Myanmar youth: Sex before or after marriage?

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Photo credit:photobom

Why premarital sex?

It is a serious question for young people in Myanmar when they should initiate sex; pre-marriage or post-marriage. Sex before marriage is prohibited in religious beliefs and social norms in Myanmar. However, premarital sex is not too easy for the youth of Myanmar to avoid as youth from other Asian countries.

Meaning of Youth

Youth is defined as people aged from 10th to 25th. It is a period of changes in physical, emotional, sexual and social things in life. It starts with puberty and ends in marriage or single. Therefore, it is an appropriate period to set foundations for healthy adult life. Surprisingly, the brain development for the area of emotional process grows in early youth period, though the area of decision making becomes fully mature in late youth period. It brings the vulnerability to youth; taking challenges and risk behaviors with less concerns.

What is Myanmar youth supposed to be?

There are many restrictions in Myanmar youth limited by religious beliefs and social norms. People in Myanmar are religiously believed in Five precepts: to avoid 1) killing others 2) lying others 3) stealing others’ properties 4) drinking alcohol and substances, and 5) having sex with the girl who is under the family’s protection. The social norms also prescribe dos and don’ts which sweep away the reality of people’s lived experiences. Youth are judged by the norms which are accepted by the community as the right things. One of the norms is to preserve the virginity until marriage, regardless of the sex desire in young people.

What is happening in the real life of Myanmar youth?

The study conducted in Myanmar in 2010 found that ten percent of the youth enjoyed the premarital sex. The participants were medical students and youth from the community. Though the rate of premarital sex in Myanmar medical students were expected to be humble, it was found to be as similar as the youth from the community. It was more common in those who had close friend with premarital sex experience. Not only in the general youth, but also  poor sub-urban youth showed similar trend, 40% of the male participants and 28% of female participants had positive attitude of premarital sex. The social and economic vulnerable youth of Myanmar also reported they started sex as early as 10 years old (more common in 16-20 years old), and if it resulted in unwanted pregnancy, they eloped and married.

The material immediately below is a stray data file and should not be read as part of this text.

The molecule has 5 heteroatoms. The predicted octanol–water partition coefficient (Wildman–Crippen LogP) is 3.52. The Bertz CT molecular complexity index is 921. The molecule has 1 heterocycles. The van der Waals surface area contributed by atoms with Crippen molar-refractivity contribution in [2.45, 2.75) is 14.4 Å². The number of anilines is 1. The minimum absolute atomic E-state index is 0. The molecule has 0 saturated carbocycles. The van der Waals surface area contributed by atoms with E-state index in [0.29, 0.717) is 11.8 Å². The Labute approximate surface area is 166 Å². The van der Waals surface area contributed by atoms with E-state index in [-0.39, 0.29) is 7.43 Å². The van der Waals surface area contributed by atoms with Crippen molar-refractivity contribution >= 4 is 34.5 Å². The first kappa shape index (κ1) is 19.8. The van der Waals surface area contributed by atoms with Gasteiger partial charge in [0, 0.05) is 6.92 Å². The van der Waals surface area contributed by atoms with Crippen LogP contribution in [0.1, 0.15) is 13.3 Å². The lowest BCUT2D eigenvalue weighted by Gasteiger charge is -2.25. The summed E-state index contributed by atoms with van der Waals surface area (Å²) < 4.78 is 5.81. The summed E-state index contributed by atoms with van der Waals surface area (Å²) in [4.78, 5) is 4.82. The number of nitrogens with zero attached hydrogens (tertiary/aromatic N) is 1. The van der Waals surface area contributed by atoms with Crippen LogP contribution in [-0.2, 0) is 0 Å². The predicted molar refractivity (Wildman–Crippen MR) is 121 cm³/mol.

What about other Asian countries?

The tension between religious beliefs, social norms and real life practices related to premarital sex happens not only in Myanmar but also youth from other Asian countries. For instance, forty percent of  the university students from Nepal reported premarital sex despite of the religious ban. The ones who have liberal thoughts about virginity and those who have friends with premarital sex experience were more likely to commit it. The findings were pretty similar to those from Myanmar. It can be assumed that the dilemma of premarital sex is a stressful issue for youth from the counties with religious restrictions.
The researchers recommended to provide reproductive health education for the negotiation skills and sexual abstinence. Is it a solution?

Further information
Watch- Indian Girls Openly Talk about “Sex Before Marriage”

What do you think about Pre-Marital Sex?-Nepal Reacts

Are Buddhists allowed to have sex before marriage?

Ask A Monk; Taming One’s Sexual Desires

3 Responses to “Myanmar youth: Sex before or after marriage?”

  1. kkhine says:

    Thanks Felicit. Technically, it is until the girl can marry with her own consent, 18 years old.

  2. kkhine says:

    Thanks for reading Felicity.
    Family protection for the girl is until she officially marry to a man.
    From the legal point of view, the marriageable age with parent consent is 14, and without parent consent is 20 for both male and female in Myanmar.
    Again, after the marriage, the wife is supposed to have sex with only her husband.

  3. Felicity says:

    So, what does it mean for a girl to be under “family protection” and how long does it last?
    Interesting topic, by the way!